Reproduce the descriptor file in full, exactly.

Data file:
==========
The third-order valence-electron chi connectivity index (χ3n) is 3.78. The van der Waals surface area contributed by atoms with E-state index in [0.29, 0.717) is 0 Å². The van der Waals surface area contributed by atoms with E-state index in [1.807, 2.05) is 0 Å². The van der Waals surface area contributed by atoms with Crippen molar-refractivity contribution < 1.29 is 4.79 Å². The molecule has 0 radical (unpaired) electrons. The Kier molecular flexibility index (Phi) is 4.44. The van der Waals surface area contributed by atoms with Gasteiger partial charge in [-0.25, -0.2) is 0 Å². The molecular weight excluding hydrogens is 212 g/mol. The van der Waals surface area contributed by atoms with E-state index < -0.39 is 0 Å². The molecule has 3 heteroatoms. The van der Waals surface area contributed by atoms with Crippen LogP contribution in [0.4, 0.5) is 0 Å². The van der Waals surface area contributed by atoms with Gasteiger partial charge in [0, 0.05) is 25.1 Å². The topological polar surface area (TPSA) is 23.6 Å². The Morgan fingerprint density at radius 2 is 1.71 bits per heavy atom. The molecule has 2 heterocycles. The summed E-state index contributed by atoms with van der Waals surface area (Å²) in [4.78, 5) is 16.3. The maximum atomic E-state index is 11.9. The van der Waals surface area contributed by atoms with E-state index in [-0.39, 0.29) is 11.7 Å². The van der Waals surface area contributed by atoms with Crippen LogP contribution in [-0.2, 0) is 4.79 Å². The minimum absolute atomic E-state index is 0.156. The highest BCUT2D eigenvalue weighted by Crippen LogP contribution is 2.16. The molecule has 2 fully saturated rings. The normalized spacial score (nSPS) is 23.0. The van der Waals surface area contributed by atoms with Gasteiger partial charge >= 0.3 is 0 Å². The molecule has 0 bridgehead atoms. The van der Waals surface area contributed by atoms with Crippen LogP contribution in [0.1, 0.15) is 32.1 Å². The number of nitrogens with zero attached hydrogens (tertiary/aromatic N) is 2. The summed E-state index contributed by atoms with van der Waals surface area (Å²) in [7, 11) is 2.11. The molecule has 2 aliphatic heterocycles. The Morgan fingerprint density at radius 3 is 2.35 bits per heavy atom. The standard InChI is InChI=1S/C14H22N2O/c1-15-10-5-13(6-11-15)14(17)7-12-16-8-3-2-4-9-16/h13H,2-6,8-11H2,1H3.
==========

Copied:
The third-order valence-electron chi connectivity index (χ3n) is 3.78. The van der Waals surface area contributed by atoms with E-state index in [0.29, 0.717) is 0 Å². The van der Waals surface area contributed by atoms with E-state index in [1.807, 2.05) is 0 Å². The van der Waals surface area contributed by atoms with Crippen molar-refractivity contribution < 1.29 is 4.79 Å². The molecule has 0 radical (unpaired) electrons. The Kier molecular flexibility index (Phi) is 4.44. The van der Waals surface area contributed by atoms with Gasteiger partial charge in [-0.25, -0.2) is 0 Å². The molecular weight excluding hydrogens is 212 g/mol. The van der Waals surface area contributed by atoms with E-state index < -0.39 is 0 Å². The molecule has 3 heteroatoms. The van der Waals surface area contributed by atoms with Crippen LogP contribution in [0.4, 0.5) is 0 Å². The van der Waals surface area contributed by atoms with Gasteiger partial charge in [0, 0.05) is 25.1 Å². The topological polar surface area (TPSA) is 23.6 Å². The Morgan fingerprint density at radius 2 is 1.71 bits per heavy atom. The molecule has 2 heterocycles. The summed E-state index contributed by atoms with van der Waals surface area (Å²) in [4.78, 5) is 16.3. The maximum atomic E-state index is 11.9. The van der Waals surface area contributed by atoms with E-state index in [-0.39, 0.29) is 11.7 Å². The van der Waals surface area contributed by atoms with Crippen LogP contribution in [-0.2, 0) is 4.79 Å². The minimum absolute atomic E-state index is 0.156. The highest BCUT2D eigenvalue weighted by Crippen LogP contribution is 2.16. The molecule has 2 fully saturated rings. The normalized spacial score (nSPS) is 23.0. The van der Waals surface area contributed by atoms with Gasteiger partial charge >= 0.3 is 0 Å². The molecule has 0 bridgehead atoms. The van der Waals surface area contributed by atoms with Crippen LogP contribution in [0.1, 0.15) is 32.1 Å². The number of nitrogens with zero attached hydrogens (tertiary/aromatic N) is 2. The summed E-state index contributed by atoms with van der Waals surface area (Å²) in [7, 11) is 2.11. The molecule has 2 aliphatic heterocycles. The Morgan fingerprint density at radius 3 is 2.35 bits per heavy atom. The standard InChI is InChI=1S/C14H22N2O/c1-15-10-5-13(6-11-15)14(17)7-12-16-8-3-2-4-9-16/h13H,2-6,8-11H2,1H3.